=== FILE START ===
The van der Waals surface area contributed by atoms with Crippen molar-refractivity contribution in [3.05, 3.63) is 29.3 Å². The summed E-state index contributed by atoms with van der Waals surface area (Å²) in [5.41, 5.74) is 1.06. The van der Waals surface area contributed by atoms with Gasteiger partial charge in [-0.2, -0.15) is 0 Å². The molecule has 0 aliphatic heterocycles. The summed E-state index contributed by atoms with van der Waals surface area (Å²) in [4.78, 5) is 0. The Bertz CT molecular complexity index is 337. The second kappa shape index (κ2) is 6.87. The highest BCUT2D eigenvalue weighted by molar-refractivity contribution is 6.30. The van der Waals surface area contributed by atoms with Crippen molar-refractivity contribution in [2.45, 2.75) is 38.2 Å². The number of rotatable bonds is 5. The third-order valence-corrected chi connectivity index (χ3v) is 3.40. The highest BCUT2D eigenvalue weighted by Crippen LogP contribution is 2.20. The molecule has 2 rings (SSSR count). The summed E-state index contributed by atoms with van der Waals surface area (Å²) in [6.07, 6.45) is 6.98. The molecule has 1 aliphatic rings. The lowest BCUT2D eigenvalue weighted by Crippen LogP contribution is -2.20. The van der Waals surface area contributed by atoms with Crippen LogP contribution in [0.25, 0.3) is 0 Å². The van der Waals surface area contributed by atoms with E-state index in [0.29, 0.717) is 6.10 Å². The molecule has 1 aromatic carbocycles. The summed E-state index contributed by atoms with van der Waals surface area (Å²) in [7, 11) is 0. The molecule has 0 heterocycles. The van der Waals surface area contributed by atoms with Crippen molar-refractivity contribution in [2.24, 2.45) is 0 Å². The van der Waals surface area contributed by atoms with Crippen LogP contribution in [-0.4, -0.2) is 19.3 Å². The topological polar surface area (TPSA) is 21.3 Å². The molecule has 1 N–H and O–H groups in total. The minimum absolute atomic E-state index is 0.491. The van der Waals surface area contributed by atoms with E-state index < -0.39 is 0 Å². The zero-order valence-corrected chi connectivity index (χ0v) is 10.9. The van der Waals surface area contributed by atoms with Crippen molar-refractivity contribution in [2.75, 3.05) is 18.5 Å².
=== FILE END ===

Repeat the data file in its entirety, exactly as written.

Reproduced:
The van der Waals surface area contributed by atoms with Crippen molar-refractivity contribution in [3.05, 3.63) is 29.3 Å². The summed E-state index contributed by atoms with van der Waals surface area (Å²) in [5.41, 5.74) is 1.06. The van der Waals surface area contributed by atoms with Gasteiger partial charge in [-0.2, -0.15) is 0 Å². The molecule has 0 aliphatic heterocycles. The summed E-state index contributed by atoms with van der Waals surface area (Å²) in [4.78, 5) is 0. The Bertz CT molecular complexity index is 337. The second kappa shape index (κ2) is 6.87. The highest BCUT2D eigenvalue weighted by molar-refractivity contribution is 6.30. The van der Waals surface area contributed by atoms with Crippen molar-refractivity contribution in [2.45, 2.75) is 38.2 Å². The number of rotatable bonds is 5. The third-order valence-corrected chi connectivity index (χ3v) is 3.40. The highest BCUT2D eigenvalue weighted by Crippen LogP contribution is 2.20. The molecule has 2 rings (SSSR count). The summed E-state index contributed by atoms with van der Waals surface area (Å²) in [6.07, 6.45) is 6.98. The molecule has 1 aliphatic rings. The lowest BCUT2D eigenvalue weighted by Crippen LogP contribution is -2.20. The van der Waals surface area contributed by atoms with Crippen LogP contribution in [0.25, 0.3) is 0 Å². The van der Waals surface area contributed by atoms with E-state index in [0.29, 0.717) is 6.10 Å². The molecule has 1 aromatic carbocycles. The summed E-state index contributed by atoms with van der Waals surface area (Å²) in [7, 11) is 0. The molecule has 0 heterocycles. The van der Waals surface area contributed by atoms with Crippen molar-refractivity contribution in [2.24, 2.45) is 0 Å². The van der Waals surface area contributed by atoms with Crippen LogP contribution in [-0.4, -0.2) is 19.3 Å². The topological polar surface area (TPSA) is 21.3 Å². The molecule has 1 N–H and O–H groups in total. The minimum absolute atomic E-state index is 0.491. The van der Waals surface area contributed by atoms with E-state index < -0.39 is 0 Å². The zero-order valence-corrected chi connectivity index (χ0v) is 10.9. The van der Waals surface area contributed by atoms with Crippen molar-refractivity contribution in [2.75, 3.05) is 18.5 Å².